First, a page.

Mediation Matters – Finding Tranquility Through Mediation

In mediation, my purpose is to deliver tranquillity out of trauma. This is a strong statement that reflects the reality of the participants that I see. My area of speciality is workplace mediation; particularly working with conflicted senior teams. The impact of the corrosive toxicity that subsequently seeps through the organisation, can well be imagined.

Workplace Conflict that has persisted over months and, in some cases, years, leaves people traumatised by their experience.

I regard mediation as a therapeutic process. It is my professional responsibility to ensure that it takes place in ‘a safe space ‘for all participants. This requires the venue for our mediation process, to be both neutral for the participants (not part of the estate of the organisation in which they work), and conducive to a professional, but relaxing environment. These aspects assist the diffusion of the state of the participants., from an initial sense of concern and sometimes trepidation, to one of positive engagement with the process and the mediator.

My mediation process includes an ‘icebreaker’ stage before the individual meeting. The principal purpose is to develop authentic rapport between the mediator and the individual participant. There is no discussion of the subject matters of the mediation. The participant is not accompanied by a friend or staff association representative.

The mediator describes their relevant professional background. This includes time as a mediator, a senior leader in the police, and as a detective. The expertise developed when interviewing a range of people, victims, witnesses, and suspects, is very relevant for developing the required level of rapport and is highly relevant for traumatised people.

The participant is asked to describe their previous experiences of mediation. This is vital intelligence for the mediator. It enables the mediator to confirm to them, what a workplace mediation process should look like.

A discussion of the particulars of the individual meeting and the joint meeting follows. This helps put the mind of participants at rest; particularly as to how the challenges of a joint meeting with other participants will be confronted and overcome. The mediator always uses their professional expertise, in relation to Non-Verbal Communication, the tonality of voice, how they speak, what they say, and Active Listening to help develop rapport with the participant. Once the participant advises that they have the necessary trust in confidence in the mediator, in terms of their independence, impartiality, objectivity, and neutrality, then this ‘icebreaker ‘stage is concluded.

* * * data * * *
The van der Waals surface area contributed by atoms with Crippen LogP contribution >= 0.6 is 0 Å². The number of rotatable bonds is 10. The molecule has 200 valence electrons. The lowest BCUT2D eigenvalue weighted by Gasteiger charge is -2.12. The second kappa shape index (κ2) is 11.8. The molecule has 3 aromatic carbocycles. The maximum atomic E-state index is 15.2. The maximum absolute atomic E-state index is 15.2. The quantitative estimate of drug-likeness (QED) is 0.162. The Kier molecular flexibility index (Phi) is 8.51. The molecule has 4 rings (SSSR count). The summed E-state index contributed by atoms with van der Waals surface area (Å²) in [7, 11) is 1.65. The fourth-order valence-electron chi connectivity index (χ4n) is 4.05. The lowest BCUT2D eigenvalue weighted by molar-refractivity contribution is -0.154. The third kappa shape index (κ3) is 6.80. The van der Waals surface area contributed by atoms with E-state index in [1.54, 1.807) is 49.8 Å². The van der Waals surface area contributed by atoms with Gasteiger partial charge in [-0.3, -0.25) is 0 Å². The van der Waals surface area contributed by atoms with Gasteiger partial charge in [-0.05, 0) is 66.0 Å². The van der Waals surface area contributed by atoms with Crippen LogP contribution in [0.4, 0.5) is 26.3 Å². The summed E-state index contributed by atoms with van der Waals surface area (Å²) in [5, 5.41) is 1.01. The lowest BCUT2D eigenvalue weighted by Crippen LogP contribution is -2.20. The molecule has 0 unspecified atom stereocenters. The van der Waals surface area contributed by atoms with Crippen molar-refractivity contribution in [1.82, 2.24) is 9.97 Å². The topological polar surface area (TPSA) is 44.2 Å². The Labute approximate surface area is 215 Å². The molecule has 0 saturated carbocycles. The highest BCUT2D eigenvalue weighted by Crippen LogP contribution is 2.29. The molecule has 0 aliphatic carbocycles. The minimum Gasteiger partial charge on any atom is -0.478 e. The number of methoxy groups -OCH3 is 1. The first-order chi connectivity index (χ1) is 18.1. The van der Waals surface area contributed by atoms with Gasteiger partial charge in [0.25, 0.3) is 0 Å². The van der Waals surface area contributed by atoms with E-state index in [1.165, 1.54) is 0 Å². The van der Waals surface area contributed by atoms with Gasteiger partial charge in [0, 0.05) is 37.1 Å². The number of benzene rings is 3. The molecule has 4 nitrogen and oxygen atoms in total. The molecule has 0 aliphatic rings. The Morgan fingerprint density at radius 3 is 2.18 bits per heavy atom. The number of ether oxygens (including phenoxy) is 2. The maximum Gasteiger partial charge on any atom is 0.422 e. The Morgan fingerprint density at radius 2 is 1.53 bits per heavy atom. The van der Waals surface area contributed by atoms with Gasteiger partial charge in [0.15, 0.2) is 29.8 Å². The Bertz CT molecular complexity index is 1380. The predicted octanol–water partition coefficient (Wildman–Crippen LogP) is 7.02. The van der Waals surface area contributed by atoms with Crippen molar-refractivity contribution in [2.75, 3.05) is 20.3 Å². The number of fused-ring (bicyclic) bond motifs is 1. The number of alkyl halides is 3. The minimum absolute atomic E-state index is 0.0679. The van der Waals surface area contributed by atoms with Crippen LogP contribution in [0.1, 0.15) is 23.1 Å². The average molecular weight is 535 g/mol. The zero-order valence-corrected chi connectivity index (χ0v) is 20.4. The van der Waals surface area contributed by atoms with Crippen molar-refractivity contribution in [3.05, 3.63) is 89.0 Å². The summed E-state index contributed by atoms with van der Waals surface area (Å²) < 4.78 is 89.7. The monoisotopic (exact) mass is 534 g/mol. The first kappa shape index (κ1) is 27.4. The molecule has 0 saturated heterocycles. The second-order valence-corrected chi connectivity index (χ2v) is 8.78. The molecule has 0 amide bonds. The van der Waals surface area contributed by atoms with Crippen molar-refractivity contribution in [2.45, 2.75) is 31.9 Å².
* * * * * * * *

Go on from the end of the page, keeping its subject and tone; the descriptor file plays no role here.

Subsequent feedback received at the review stage of the mediation is that the ‘icebreaker ‘is regarded as being critically important for participants. This ensures that when the participant and mediator next meet for the Individual Meeting, they are not meeting as strangers, and have established the required rapport between them.

The Individual Meeting takes place two days after the ‘Icebreaker’ stage. Feedback from participants is that this gap enables them to process challenging matters for themselves, more easily, and feel better able to express themselves, than if they had met the mediator for the first time at an individual meeting.

Watch this illustrative video to understand the process step by step ↴

Originally published on Civil Mediation Council and featured here with author permission.


Tony Munday
Tony Munday
TONY developed his expertise during his Police career of 34 years. Whilst a Senior Leader, for 15 years, he recognised the challenges and pressures faced by Leaders, including those which were of his own making. Tony was a ‘maverick ‘as a Leader. He became accredited in, and practiced, coaching as a Leadership Style, and Situational Leadership (adopt a style relevant and appropriate to the context). This was unusual amongst colleagues and peers, who maintained a firm adherence to a ‘command and control’ style, on most occasions. Tony recognised that it was impossible for him to effectively lead and micromanage. In order to develop appropriate trust and motivation amongst those he had responsibility for, he ensured that he knew the person behind the role. This enabled Tony to effectively performance manage, with fairness. Where appropriate, Tony practiced a ‘service’ style of Leadership. He saw his role, as providing the strategic direction, the environment, setting the values and developing the people, so they took responsibility for delivery of their own and other’s performance. The subsequent trust gained, enabled Tony to save significant time compared to peers who micromanaged. Tony used this time on strategic planning and development of people, enabling them to maximise their potential, including out of his teams or departments. This was unique amongst his peers. Many peers behaved as if the first responsibility of their team was to make ‘them’ look good. This stifled development of their teams. Tony’s teams and departments consistently outperformed their contemporaries.

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